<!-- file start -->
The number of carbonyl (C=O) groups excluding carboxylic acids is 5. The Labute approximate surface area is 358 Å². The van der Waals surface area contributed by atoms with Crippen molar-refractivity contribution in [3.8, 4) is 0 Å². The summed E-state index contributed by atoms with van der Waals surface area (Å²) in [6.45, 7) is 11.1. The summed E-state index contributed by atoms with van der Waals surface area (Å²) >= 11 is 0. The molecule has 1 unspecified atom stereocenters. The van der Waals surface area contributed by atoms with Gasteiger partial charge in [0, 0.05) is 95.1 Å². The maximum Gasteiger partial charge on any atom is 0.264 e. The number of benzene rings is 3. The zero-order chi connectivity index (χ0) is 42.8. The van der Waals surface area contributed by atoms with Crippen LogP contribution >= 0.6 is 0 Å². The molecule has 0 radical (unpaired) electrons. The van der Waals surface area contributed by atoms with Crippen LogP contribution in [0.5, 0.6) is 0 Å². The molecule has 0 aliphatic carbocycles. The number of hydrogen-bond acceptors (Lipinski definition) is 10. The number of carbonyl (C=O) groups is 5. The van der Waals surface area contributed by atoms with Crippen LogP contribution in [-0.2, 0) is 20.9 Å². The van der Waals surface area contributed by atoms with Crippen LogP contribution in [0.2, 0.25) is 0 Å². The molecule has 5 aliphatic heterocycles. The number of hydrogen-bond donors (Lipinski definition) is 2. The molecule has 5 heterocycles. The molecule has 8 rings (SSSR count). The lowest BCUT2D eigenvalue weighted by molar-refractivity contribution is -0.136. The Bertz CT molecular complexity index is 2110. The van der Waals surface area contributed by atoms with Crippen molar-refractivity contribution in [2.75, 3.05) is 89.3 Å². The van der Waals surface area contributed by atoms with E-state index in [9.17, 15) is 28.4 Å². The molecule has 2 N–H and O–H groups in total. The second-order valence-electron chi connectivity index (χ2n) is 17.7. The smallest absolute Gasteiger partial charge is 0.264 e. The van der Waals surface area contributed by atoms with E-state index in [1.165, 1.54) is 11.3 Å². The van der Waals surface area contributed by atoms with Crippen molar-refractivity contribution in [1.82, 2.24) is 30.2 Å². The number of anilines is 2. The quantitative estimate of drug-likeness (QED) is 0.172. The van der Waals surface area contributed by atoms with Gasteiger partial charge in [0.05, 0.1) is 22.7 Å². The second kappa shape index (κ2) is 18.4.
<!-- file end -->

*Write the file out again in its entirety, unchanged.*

The number of carbonyl (C=O) groups excluding carboxylic acids is 5. The Labute approximate surface area is 358 Å². The van der Waals surface area contributed by atoms with Crippen molar-refractivity contribution in [3.8, 4) is 0 Å². The summed E-state index contributed by atoms with van der Waals surface area (Å²) in [6.45, 7) is 11.1. The summed E-state index contributed by atoms with van der Waals surface area (Å²) >= 11 is 0. The molecule has 1 unspecified atom stereocenters. The van der Waals surface area contributed by atoms with Gasteiger partial charge in [0, 0.05) is 95.1 Å². The maximum Gasteiger partial charge on any atom is 0.264 e. The number of benzene rings is 3. The zero-order chi connectivity index (χ0) is 42.8. The van der Waals surface area contributed by atoms with Crippen LogP contribution >= 0.6 is 0 Å². The molecule has 0 radical (unpaired) electrons. The van der Waals surface area contributed by atoms with Crippen LogP contribution in [0.5, 0.6) is 0 Å². The molecule has 0 aliphatic carbocycles. The number of hydrogen-bond acceptors (Lipinski definition) is 10. The number of carbonyl (C=O) groups is 5. The van der Waals surface area contributed by atoms with Crippen LogP contribution in [-0.2, 0) is 20.9 Å². The van der Waals surface area contributed by atoms with Crippen LogP contribution in [0.2, 0.25) is 0 Å². The molecule has 5 aliphatic heterocycles. The number of hydrogen-bond donors (Lipinski definition) is 2. The molecule has 5 heterocycles. The molecule has 8 rings (SSSR count). The lowest BCUT2D eigenvalue weighted by molar-refractivity contribution is -0.136. The Bertz CT molecular complexity index is 2110. The van der Waals surface area contributed by atoms with Crippen molar-refractivity contribution in [2.75, 3.05) is 89.3 Å². The van der Waals surface area contributed by atoms with E-state index in [9.17, 15) is 28.4 Å². The molecule has 2 N–H and O–H groups in total. The second-order valence-electron chi connectivity index (χ2n) is 17.7. The smallest absolute Gasteiger partial charge is 0.264 e. The van der Waals surface area contributed by atoms with E-state index in [1.165, 1.54) is 11.3 Å². The van der Waals surface area contributed by atoms with Crippen molar-refractivity contribution in [1.82, 2.24) is 30.2 Å². The number of anilines is 2. The quantitative estimate of drug-likeness (QED) is 0.172. The van der Waals surface area contributed by atoms with Gasteiger partial charge in [0.05, 0.1) is 22.7 Å². The second kappa shape index (κ2) is 18.4.